ANSWER: hypermodernism

<EC, Other Academic>

3. A director with this surname made a short in which Ellion Ness performs a striptease which culminates in her removing her limbs and finally her head, before her torso blasts off into outer space. For 10 points each:

[10] Identify this surname of Gunvor, the director of Take Off. A director with this surname lampooned racial stereotypes in Oh Dem Watermelons, which culminates in a watermelon chasing some white people up a hill.

ANSWER: Nelson

[10] A short by Gunvor Nelson consists of shots of her daughter of this name set to a hypnotic soundtrack based on the phrase “my name is [this].” This is also the name of Charlie Chaplin’s last wife, a daughter of Eugene O’Neill.


[10] Gunvor Nelson’s My Name Is Oona and Robert Nelson’s Oh Dem Watermelons were scored in this musical style by Steve Reich. Movies like Koyaanisqatsi (“koh-yah-nis-KAH-tsee”) were scored in this style by Philip Glass.

ANSWER: minimalism [or minimalist]
<WN, Other Art (Film)>

4. Rear Admiral Yates Stirling encouraged the lynching of this woman’s assailants, but later cooled down and accepted the need for a trial. For 10 points each:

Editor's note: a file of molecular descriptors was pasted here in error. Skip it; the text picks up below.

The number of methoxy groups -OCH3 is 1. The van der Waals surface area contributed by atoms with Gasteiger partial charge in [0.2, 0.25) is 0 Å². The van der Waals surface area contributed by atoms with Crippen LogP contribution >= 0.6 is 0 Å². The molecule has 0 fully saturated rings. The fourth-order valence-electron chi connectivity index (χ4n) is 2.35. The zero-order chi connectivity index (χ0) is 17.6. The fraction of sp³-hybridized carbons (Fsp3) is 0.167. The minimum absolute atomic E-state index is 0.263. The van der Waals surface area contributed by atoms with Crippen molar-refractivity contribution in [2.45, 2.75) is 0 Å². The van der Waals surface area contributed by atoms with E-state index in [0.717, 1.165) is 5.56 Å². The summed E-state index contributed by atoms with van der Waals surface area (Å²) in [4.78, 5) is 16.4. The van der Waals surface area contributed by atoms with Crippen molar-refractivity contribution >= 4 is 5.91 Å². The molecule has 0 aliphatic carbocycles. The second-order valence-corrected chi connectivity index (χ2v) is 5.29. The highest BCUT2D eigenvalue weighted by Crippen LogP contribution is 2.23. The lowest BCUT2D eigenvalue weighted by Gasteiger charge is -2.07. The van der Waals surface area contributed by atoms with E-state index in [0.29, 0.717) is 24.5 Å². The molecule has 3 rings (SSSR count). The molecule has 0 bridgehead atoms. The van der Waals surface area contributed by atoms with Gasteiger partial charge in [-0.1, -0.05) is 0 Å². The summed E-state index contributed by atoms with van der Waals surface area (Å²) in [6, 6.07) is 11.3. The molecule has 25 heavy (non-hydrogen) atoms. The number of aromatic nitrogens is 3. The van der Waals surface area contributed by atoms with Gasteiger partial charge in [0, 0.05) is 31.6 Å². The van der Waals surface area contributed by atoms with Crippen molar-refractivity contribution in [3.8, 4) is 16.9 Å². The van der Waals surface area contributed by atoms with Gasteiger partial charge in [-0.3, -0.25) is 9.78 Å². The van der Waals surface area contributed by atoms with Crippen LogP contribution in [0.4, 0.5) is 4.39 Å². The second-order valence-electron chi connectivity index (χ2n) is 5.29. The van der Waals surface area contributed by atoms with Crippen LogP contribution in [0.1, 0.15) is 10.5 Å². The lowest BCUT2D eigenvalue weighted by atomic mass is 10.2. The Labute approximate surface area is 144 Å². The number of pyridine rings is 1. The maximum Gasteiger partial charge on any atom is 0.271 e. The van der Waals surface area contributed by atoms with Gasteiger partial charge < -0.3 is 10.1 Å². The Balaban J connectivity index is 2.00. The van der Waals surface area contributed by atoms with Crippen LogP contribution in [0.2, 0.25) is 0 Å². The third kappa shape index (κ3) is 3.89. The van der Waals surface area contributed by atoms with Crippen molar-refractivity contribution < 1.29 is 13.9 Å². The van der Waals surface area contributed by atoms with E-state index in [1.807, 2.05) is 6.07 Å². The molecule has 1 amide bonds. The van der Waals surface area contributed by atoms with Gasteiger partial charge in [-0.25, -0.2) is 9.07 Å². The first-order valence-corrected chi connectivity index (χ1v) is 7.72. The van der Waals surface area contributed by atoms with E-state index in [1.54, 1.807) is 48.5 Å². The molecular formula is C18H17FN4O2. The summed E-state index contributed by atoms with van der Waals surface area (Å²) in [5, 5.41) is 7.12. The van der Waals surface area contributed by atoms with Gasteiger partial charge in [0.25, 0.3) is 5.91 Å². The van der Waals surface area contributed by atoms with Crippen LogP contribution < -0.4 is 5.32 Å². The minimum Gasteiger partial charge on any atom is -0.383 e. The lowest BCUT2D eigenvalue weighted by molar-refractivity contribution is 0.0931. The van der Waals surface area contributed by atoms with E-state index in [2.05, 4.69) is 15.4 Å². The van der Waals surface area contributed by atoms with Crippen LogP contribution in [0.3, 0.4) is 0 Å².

[10] Name this woman, whose mother Grace Fortescue was charged with the murder of prizefighter Joseph Kahahawai. Her mother had killed the prizefighter after this woman was gang-raped by five men, who were all released after a highly-charged trial ended in a hung jury.

ANSWER: Thalia Massie [or Thalia Fortescue Massie]

[10] Grace Fortescue was only sentenced to one hour of imprisonment for killing Kahahawai after this high-profile defense attorney came out of retirement to defend her. This man faced off against William Jennings Bryan by defending the teaching of Darwinian evolution in the Scopes trial.

ANSWER: Clarence Darrow [or Clarence Seward Darrow]

[10] Grace Fortescue’s father was first cousin to this man, whose fear of the formation of a “deaf race” led him to advocate eliminating sign language and prohibiting deaf people from marrying other deaf people. This man’s father developed the system of Visible Speech to help deaf people talk.